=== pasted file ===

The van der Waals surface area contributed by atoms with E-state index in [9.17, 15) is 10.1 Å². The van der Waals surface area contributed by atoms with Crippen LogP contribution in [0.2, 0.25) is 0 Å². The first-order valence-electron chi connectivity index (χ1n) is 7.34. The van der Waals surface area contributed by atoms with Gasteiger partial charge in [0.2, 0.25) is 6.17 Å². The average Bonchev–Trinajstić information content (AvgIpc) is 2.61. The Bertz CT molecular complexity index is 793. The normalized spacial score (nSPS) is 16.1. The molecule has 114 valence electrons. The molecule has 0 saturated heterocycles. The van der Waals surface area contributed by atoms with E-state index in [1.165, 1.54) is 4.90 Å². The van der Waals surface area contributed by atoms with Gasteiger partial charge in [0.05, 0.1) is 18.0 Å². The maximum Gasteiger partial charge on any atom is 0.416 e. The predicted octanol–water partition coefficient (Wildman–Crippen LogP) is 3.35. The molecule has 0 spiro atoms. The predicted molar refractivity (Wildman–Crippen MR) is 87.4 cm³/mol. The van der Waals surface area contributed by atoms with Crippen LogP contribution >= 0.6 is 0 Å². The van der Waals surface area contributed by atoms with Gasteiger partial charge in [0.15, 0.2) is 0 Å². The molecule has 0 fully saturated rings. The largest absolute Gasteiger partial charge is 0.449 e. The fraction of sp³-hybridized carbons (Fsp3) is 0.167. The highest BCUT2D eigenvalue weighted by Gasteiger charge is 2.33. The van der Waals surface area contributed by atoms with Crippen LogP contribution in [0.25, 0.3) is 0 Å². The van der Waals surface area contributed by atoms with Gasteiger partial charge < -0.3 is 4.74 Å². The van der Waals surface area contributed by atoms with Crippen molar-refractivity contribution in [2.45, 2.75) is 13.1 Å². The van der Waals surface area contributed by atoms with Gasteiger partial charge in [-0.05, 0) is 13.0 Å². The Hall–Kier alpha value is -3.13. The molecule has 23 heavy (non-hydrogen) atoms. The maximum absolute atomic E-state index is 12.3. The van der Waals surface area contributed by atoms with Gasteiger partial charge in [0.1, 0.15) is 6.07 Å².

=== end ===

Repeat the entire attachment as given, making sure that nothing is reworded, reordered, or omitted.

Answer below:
The van der Waals surface area contributed by atoms with E-state index in [9.17, 15) is 10.1 Å². The van der Waals surface area contributed by atoms with Crippen LogP contribution in [0.2, 0.25) is 0 Å². The first-order valence-electron chi connectivity index (χ1n) is 7.34. The van der Waals surface area contributed by atoms with Gasteiger partial charge in [0.2, 0.25) is 6.17 Å². The average Bonchev–Trinajstić information content (AvgIpc) is 2.61. The Bertz CT molecular complexity index is 793. The normalized spacial score (nSPS) is 16.1. The molecule has 114 valence electrons. The molecule has 0 saturated heterocycles. The van der Waals surface area contributed by atoms with E-state index in [1.165, 1.54) is 4.90 Å². The van der Waals surface area contributed by atoms with Gasteiger partial charge in [0.05, 0.1) is 18.0 Å². The maximum Gasteiger partial charge on any atom is 0.416 e. The predicted octanol–water partition coefficient (Wildman–Crippen LogP) is 3.35. The molecule has 0 spiro atoms. The predicted molar refractivity (Wildman–Crippen MR) is 87.4 cm³/mol. The van der Waals surface area contributed by atoms with Crippen LogP contribution >= 0.6 is 0 Å². The van der Waals surface area contributed by atoms with Gasteiger partial charge in [0.15, 0.2) is 0 Å². The molecule has 0 fully saturated rings. The largest absolute Gasteiger partial charge is 0.449 e. The fraction of sp³-hybridized carbons (Fsp3) is 0.167. The highest BCUT2D eigenvalue weighted by Gasteiger charge is 2.33. The van der Waals surface area contributed by atoms with Crippen LogP contribution in [0.25, 0.3) is 0 Å². The van der Waals surface area contributed by atoms with Gasteiger partial charge < -0.3 is 4.74 Å². The van der Waals surface area contributed by atoms with Crippen molar-refractivity contribution in [2.45, 2.75) is 13.1 Å². The van der Waals surface area contributed by atoms with Gasteiger partial charge in [-0.05, 0) is 13.0 Å². The Hall–Kier alpha value is -3.13. The molecule has 23 heavy (non-hydrogen) atoms. The maximum absolute atomic E-state index is 12.3. The van der Waals surface area contributed by atoms with Gasteiger partial charge in [0.1, 0.15) is 6.07 Å².